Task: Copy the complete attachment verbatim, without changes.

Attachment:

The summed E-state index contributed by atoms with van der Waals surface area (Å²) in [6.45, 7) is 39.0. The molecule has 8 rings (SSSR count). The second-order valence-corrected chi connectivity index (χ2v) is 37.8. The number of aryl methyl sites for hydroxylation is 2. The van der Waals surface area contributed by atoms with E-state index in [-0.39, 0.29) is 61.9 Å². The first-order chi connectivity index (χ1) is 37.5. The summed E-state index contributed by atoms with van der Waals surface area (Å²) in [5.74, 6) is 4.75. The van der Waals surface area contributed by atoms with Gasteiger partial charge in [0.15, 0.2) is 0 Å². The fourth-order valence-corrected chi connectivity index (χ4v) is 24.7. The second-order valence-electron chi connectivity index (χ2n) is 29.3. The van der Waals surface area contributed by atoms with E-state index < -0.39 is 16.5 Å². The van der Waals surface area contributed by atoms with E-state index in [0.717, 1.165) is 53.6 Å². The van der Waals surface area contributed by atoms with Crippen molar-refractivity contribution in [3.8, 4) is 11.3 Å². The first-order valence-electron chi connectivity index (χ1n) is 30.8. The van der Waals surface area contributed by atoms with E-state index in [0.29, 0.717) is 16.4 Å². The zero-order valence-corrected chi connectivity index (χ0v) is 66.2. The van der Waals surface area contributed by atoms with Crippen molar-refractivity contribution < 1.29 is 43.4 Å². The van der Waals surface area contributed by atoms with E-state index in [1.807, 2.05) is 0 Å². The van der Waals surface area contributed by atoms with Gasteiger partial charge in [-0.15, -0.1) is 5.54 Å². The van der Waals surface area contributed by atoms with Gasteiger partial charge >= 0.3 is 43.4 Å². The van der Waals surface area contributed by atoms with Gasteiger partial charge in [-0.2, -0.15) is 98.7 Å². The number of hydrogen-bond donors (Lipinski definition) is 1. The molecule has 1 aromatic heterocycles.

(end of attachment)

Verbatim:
The summed E-state index contributed by atoms with van der Waals surface area (Å²) in [6.45, 7) is 39.0. The molecule has 8 rings (SSSR count). The second-order valence-corrected chi connectivity index (χ2v) is 37.8. The number of aryl methyl sites for hydroxylation is 2. The van der Waals surface area contributed by atoms with E-state index in [-0.39, 0.29) is 61.9 Å². The first-order chi connectivity index (χ1) is 37.5. The summed E-state index contributed by atoms with van der Waals surface area (Å²) in [5.74, 6) is 4.75. The van der Waals surface area contributed by atoms with Gasteiger partial charge in [0.15, 0.2) is 0 Å². The fourth-order valence-corrected chi connectivity index (χ4v) is 24.7. The second-order valence-electron chi connectivity index (χ2n) is 29.3. The van der Waals surface area contributed by atoms with E-state index < -0.39 is 16.5 Å². The van der Waals surface area contributed by atoms with E-state index in [0.717, 1.165) is 53.6 Å². The van der Waals surface area contributed by atoms with Crippen molar-refractivity contribution in [3.8, 4) is 11.3 Å². The first-order valence-electron chi connectivity index (χ1n) is 30.8. The van der Waals surface area contributed by atoms with E-state index in [0.29, 0.717) is 16.4 Å². The zero-order valence-corrected chi connectivity index (χ0v) is 66.2. The van der Waals surface area contributed by atoms with Crippen molar-refractivity contribution < 1.29 is 43.4 Å². The van der Waals surface area contributed by atoms with E-state index in [1.807, 2.05) is 0 Å². The van der Waals surface area contributed by atoms with Gasteiger partial charge in [-0.15, -0.1) is 5.54 Å². The van der Waals surface area contributed by atoms with Gasteiger partial charge >= 0.3 is 43.4 Å². The van der Waals surface area contributed by atoms with Gasteiger partial charge in [-0.2, -0.15) is 98.7 Å². The number of hydrogen-bond donors (Lipinski definition) is 1. The molecule has 1 aromatic heterocycles.